Is Your Content Ready For An International Audience?


Adrian Dent, International Trade Adviser at UKTI, and Robert Gorby, Senior Director at SDL, discuss why it is imperative that language and translation receive serious attention when trading abroad.

This video is a clip from "Grow Faster, Reach Further - Open up new markets with translation" - watch the webcast on-demand.

[Robert Gorby:] Nobody ever really pays much attention to translation, until either a) you're faced with something you just don't understand that you need to understand, or b) things go wrong. And we've got plenty of examples of when things go wrong. The good news is that it's not always limited to the smaller businesses or the businesses that don't have that much money to invest to do things right. It also hits quite a lot of the big brands where it hurts as well, and there's some examples here on the screen where things have gone wrong on translation for some of the bigger brands. The Schweppes one in particular went down pretty badly.

What's quite interesting with this is that people don't forget these mistakes - they are pretty high profile. When something goes wrong on translation, it's high profile. The problem is, when things goes right, nobody really notices. Nobody pays much attention until it goes wrong, and so it's very important that you take translation seriously because, as we were discussing earlier Adrian, there are a lot of examples out there where businesses have done all the planning, have done all they needed to do, gone through everything, it looks absolutely water-tight, and then they've let something slip through the net from a language or translation perspective, and it just shoots them in the foot. Therefore, it's really important that you take time to really focus on the language you're going to use and the quality of translation that you're going to use.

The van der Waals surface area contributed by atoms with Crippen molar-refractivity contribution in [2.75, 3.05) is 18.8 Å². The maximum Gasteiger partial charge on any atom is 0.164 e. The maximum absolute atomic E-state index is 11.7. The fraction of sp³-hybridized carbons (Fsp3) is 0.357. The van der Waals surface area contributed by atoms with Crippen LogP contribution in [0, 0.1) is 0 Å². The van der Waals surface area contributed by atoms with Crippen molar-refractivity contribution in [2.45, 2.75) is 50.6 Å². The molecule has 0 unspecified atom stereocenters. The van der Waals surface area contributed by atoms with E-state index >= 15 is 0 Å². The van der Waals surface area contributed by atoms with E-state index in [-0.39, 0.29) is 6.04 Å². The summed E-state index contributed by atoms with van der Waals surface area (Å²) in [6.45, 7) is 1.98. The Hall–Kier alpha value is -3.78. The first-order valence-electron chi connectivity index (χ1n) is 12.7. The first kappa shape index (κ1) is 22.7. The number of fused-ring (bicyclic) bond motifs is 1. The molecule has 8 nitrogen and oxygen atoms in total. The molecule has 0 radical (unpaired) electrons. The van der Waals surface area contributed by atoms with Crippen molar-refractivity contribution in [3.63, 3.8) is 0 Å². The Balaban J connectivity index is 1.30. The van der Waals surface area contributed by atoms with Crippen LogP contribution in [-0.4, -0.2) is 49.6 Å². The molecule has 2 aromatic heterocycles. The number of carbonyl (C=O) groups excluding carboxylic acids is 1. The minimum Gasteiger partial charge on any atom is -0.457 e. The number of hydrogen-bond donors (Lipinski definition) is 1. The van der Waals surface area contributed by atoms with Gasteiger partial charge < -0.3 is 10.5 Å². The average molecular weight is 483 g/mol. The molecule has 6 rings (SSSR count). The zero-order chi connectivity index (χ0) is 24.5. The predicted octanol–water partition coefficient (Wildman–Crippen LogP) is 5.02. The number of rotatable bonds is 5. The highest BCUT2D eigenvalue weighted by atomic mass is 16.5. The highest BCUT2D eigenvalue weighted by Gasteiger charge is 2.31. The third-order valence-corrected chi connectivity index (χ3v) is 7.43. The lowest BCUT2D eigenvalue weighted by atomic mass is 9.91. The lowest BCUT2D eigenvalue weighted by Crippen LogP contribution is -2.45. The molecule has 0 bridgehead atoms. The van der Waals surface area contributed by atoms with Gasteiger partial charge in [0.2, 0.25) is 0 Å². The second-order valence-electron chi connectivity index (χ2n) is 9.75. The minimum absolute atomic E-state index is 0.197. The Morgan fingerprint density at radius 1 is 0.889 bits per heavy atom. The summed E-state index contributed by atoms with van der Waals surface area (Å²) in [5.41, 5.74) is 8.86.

[Adrian Dent:] There's lots of these, I think, there's 3 great examples there, Rob, but I still think one of my favourites is the Vauxhall car, and I think you'll know of it, the Nova - in a Spanish market, "No Va" means "doesn't go." It really is that basic. How anyone can launch a car called "doesn't go" is slightly mad, but people do this without realising and the importance of language cannot be overstated.

[Robert Gorby:] Yeah, and pretty interesting, quite recently, we had a small business, they sell through the Amazon platform server, they were an Amazon seller, they came to us to say that their account had been shut down because the quality of the Japanese that they were using just wasn't good enough. They had been using machine translation from a pretty well known translator online and unfortunately the quality was so poor they actually got shut down. So, whilst they might have saved themselves £500 in translation costs, they actually lost themselves quite a few thousand pounds in getting their web page shut down, so it's an important one to look at.